Olympus E-M10 III« »+80/1004.5/54/54.5/5 Aug 2017 649 i i Olympus E-M10 III
 
Olympus E-PL8« »--4.5/5-4/5 Sep 2016 549- i Olympus E-PL8
 
Olympus PEN-F« »-82/1004.5/54.5/55/5 Jan 2016 1,199 i i Olympus PEN-F
 
Olympus E-M10« »-80/1005/54.5/55/5 Jan 2014 699- i Olympus E-M10
 
Olympus E-PL7« »+-5/54.5/54/5 Aug 2014 599- i Olympus E-PL7
 
Olympus E-P5« »+ +78/1004.5/54.5/55/5 May 2013 999- i Olympus E-P5
 
Olympus E-PL6« »----- May 2013 599- i Olympus E-PL6
 
Olympus E-PL5« »+ +-4.5/54.5/54.5/5 Sep 2012 599- i Olympus E-PL5
 
Panasonic G95« »+83/1004.5/5-4.5/5 Apr 2019 999 i i Panasonic G95
 
Panasonic LX100 II« »+82/1004.5/5-4.5/5 Aug 2018 999 i i Panasonic LX100 II
 
Panasonic ZS200« »+ +81/1004.5/5-4.5/5 Feb 2018 799 i i Panasonic ZS200
 
Panasonic GX85« »+ +82/1005/54.5/55/5 Apr 2016 799 i i Panasonic GX85
 
Panasonic GX8« »+82/1004.5/55/54.5/5 Jul 2015 1,199- i Panasonic GX8
Notes: (+ +) highly recommended; (+) recommended; (o) reviewed; (-) not available.

The review scores listed above should be treated with care, though. The assessments were made in relation to similar cameras of the same technological generation. Hence, a score should always be seen in the context of the camera's market launch date and its price, and comparisons of ratings among very different cameras or across long time periods have little meaning. It should also be noted that some of the review sites have over time altered the way they render their verdicts.

Olympus E-M10 II:
Check Ebay offers
Panasonic GX9:
Check Amazon price

Other camera comparisons

Did this review help to inform your camera decision process? In case you are interested in seeing how other cameras pair up, just make your choice using the following search menu. As an alternative, you can also directly jump to any one of the listed comparisons that were previously generated by the CAM-parator tool.

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    Specifications: Olympus E-M10 II vs Panasonic GX9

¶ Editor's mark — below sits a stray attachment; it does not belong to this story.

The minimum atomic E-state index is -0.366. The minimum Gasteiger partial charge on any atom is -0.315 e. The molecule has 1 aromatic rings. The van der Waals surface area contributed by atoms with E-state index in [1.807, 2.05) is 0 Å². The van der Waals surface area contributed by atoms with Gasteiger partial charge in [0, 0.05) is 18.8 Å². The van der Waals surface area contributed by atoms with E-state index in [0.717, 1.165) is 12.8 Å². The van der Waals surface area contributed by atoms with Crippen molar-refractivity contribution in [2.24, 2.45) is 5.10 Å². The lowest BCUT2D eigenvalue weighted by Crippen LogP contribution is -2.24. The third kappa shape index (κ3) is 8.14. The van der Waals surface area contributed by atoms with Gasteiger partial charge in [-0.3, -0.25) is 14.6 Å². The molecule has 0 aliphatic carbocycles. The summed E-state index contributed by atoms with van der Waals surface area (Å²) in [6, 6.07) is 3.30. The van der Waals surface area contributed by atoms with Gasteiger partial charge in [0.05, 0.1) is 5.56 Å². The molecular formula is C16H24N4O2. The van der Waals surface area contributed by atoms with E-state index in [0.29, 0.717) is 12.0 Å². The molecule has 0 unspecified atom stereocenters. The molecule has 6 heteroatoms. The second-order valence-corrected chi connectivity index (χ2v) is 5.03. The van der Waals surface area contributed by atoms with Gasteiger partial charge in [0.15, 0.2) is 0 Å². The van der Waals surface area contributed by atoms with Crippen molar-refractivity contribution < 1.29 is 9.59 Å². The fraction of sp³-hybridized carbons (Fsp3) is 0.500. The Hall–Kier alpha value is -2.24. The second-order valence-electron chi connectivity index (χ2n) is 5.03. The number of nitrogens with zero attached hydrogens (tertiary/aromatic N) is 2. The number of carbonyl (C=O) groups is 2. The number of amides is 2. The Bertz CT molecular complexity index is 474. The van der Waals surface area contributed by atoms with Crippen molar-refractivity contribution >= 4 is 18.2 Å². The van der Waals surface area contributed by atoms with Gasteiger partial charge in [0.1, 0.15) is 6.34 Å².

Below is a side-by-side comparison of the specs of the two cameras to facilitate a quick review of their differences and common features.

    Camera Specifications
    Camera Model Olympus E-M10 II Panasonic GX9
    Camera Type Mirrorless system camera Mirrorless system camera
    Camera Lens Micro Four Thirds lenses Micro Four Thirds lenses
    Launch Date August 2015 February 2018
    Launch Price USD 649 USD 849
    Sensor Specs Olympus E-M10 II Panasonic GX9
    Sensor Technology CMOS CMOS
    Sensor Format Four Thirds Sensor Four Thirds Sensor
    Sensor Size 17.3 x 13.0 mm 17.3 x 13.0 mm
    Sensor Area 224.9 mm2 224.9 mm2
    Sensor Diagonal 21.6 mm 21.6 mm
    Crop Factor 2.0x 2.0x
    Sensor Resolution 15.9 Megapixels 20.2 Megapixels
    Image Resolution 4608 x 3456 pixels 5184 x 3888 pixels
    Pixel Pitch 3.76 μm 3.34 μm
    Pixel Density 7.08 MP/cm2 8.96 MP/cm2
    Moiré control no AA filter no AA filter
    Movie Capability 1080/60p Video 4K/30p Video
    ISO Setting 200-25600 ISO 200-25600 ISO
    ISO Boost 100-25600 ISO 100-25600 ISO
    Image Processor TruePic VII Venus
    DXO Sensor Quality (score) 73 ..
    DXO Color Depth (bits) 23.1 ..
    DXO Dynamic Range (EV) 12.5 ..
    DXO Low Light (ISO) 842 ..
    Screen Specs Olympus E-M10 II Panasonic GX9
    Viewfinder Type Electronic viewfinder Electronic viewfinder
    Viewfinder Field of View 100% 100%
    Viewfinder Magnification 0.62x 0.70x
    Viewfinder Resolution 2360k dots 2760k dots
    LCD Framing Live View Live View
    Rear LCD Size 3.0 inch 3.0 inch
    LCD Resolution 1040k dots 1240k dots
    LCD Attachment Tilting screen Tilting screen
    Touch Input Touchscreen Touchscreen
    Shooting Specs Olympus E-M10 II Panasonic GX9
    Autofocus System Contrast-detect AF Contrast-detect AF
    Manual Focusing AidFocus PeakingFocus Peaking
    Max Shutter Speed (mechanical) 1/4000/s 1/4000/s
    Continuous Shooting 8 shutter flaps/s 9 shutter flaps/s
    Electronic Shutterup to 1/16000sup to 1/16000s
    Time-Lapse PhotographyIntervalometer built-inIntervalometer built-in
    Image StabilizationIn-body stabilizationIn-body stabilization
    Fill Flash Build-in Flash Build-in Flash
    Storage Medium SDXC cards SDXC cards
    Second Storage Option Single card slot Single card slot
    UHS card support UHS-I UHS-I
    Connectivity Specs Olympus E-M10 II Panasonic GX9
    External Flash Hotshoe Hotshoe
    USB Connector USB 2.0 USB 2.0
    HDMI Port micro HDMI micro HDMI
    Wifi Support Wifi built-in Wifi built-in
    Bluetooth Support no Bluetooth Bluetooth built-in
    Body Specs Olympus E-M10 II Panasonic GX9
    Battery Type BLS-50 DMW-BLG10
    Battery Life (CIPA)320 shots per charge260 shots per charge
    In-Camera Charging no USB charging USB charging
    Body Dimensions 120 x 83 x 47 mm
    (4.7 x 3.3 x 1.9 in)
    124 x 72 x 47 mm
    (4.9 x 2.8 x 1.9 in)
    Camera Weight 390 g (13.8 oz) 407 g (14.4 oz)